A common concern among pet owners is that their dogs or cats will pick up fleas. It’s not just pets that are at risk; humans can get fleas, too. Fleas will jump onto any animal or person that it can reach to feed on the blood it needs to survive. Instead of being hidden by fur, fleas and flea bites might be hidden by clothing. Fleas can carry diseases, so it’s important to protect yourself from these pests.

People can pick up fleas in the same ways as pets: walking in the woods, doing yard work, or touching infested furniture or clothing. More commonly, people are bitten by fleas that came from their pet. Even if your dog or cat hasn’t shown symptoms of flea bites, the fleas might have already laid eggs in their fur or on your carpets or couches.

Fleas reproduce incredibly quickly. An adult flea can lay as many as 50 eggs a day. These eggs grow to adulthood in only three weeks. Once they’re in, it’s only a matter of time before the fleas multiply and spread to you.

Several different types of fleas bite humans and they all produce similar symptoms: itchiness, redness and bumps are common. However, fleas can also carry dangerous diseases, such as tularemia, whose symptoms include fever, diarrhea, ulcers and weakness.

How to Know if You Have Fleas

Fleas are extremely tiny and it’s difficult to know you have them until you feel the symptoms of a bite. They measure only a few millimeters, with long back legs and no wings. They’re usually brown or red but hide easily in carpeting, clothing or pet fur.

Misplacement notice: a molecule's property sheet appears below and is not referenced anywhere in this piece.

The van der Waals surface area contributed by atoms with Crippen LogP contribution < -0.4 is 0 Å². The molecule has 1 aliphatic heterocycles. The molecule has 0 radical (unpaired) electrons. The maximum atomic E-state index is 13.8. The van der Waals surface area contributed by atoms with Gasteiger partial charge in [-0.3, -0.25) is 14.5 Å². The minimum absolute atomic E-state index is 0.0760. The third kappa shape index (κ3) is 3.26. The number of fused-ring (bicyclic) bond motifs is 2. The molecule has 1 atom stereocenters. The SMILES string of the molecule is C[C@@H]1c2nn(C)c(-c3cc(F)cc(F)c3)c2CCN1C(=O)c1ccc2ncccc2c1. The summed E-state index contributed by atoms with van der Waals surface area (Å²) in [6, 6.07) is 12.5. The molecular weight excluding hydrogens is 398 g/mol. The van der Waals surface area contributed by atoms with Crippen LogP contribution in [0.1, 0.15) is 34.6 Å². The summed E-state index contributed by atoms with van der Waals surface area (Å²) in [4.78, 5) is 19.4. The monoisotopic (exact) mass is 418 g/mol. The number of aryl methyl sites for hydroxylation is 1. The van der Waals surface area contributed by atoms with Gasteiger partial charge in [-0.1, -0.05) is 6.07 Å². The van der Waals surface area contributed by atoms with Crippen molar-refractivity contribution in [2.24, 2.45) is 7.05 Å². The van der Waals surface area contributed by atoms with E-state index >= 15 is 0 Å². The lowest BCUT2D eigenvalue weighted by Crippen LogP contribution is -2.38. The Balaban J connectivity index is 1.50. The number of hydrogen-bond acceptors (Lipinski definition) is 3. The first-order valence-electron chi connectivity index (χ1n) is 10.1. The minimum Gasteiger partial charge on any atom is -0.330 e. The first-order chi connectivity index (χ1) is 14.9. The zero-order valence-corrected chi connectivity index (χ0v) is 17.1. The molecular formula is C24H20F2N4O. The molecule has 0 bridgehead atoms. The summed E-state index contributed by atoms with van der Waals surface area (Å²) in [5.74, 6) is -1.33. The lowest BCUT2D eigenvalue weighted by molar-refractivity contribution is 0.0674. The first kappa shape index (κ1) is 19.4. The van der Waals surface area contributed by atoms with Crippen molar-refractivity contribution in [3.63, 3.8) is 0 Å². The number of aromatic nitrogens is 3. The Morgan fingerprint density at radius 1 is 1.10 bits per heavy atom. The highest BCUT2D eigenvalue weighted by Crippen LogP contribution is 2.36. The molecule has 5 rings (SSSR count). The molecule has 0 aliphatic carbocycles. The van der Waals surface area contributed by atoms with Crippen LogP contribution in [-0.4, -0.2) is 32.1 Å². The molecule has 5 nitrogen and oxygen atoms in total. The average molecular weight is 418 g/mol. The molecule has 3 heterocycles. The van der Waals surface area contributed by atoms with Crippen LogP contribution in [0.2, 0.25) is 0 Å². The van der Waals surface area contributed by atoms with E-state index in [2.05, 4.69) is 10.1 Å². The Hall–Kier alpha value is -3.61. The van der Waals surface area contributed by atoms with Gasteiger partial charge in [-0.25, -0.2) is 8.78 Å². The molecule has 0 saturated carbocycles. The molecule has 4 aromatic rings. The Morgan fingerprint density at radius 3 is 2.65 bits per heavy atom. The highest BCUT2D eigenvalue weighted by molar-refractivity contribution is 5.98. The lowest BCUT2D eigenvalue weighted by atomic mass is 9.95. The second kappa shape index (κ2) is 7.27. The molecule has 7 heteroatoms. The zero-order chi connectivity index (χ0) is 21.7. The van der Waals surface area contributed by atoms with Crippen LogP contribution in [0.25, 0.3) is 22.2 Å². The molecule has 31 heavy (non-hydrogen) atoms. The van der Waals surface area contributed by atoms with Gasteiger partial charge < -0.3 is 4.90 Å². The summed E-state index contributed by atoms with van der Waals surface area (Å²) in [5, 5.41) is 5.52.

You might be lucky enough to spot them before they bite you. They’ll look like tiny dark spots on a light carpet or specks on your shirt. If you think your pet has them, look for small dark spots that move or tiny white specks (flea eggs) in their fur. A lot of scratching or licking could also signal flea bites on your dog or cat.

How to Get Rid of Human Fleas

If you’ve experienced flea bites, it’s extremely likely that they’ve already begun to spread across clothing and furniture. Controlling a flea infestation is difficult without professional help. If the infestation is small, a variety of home products could help solve the problem.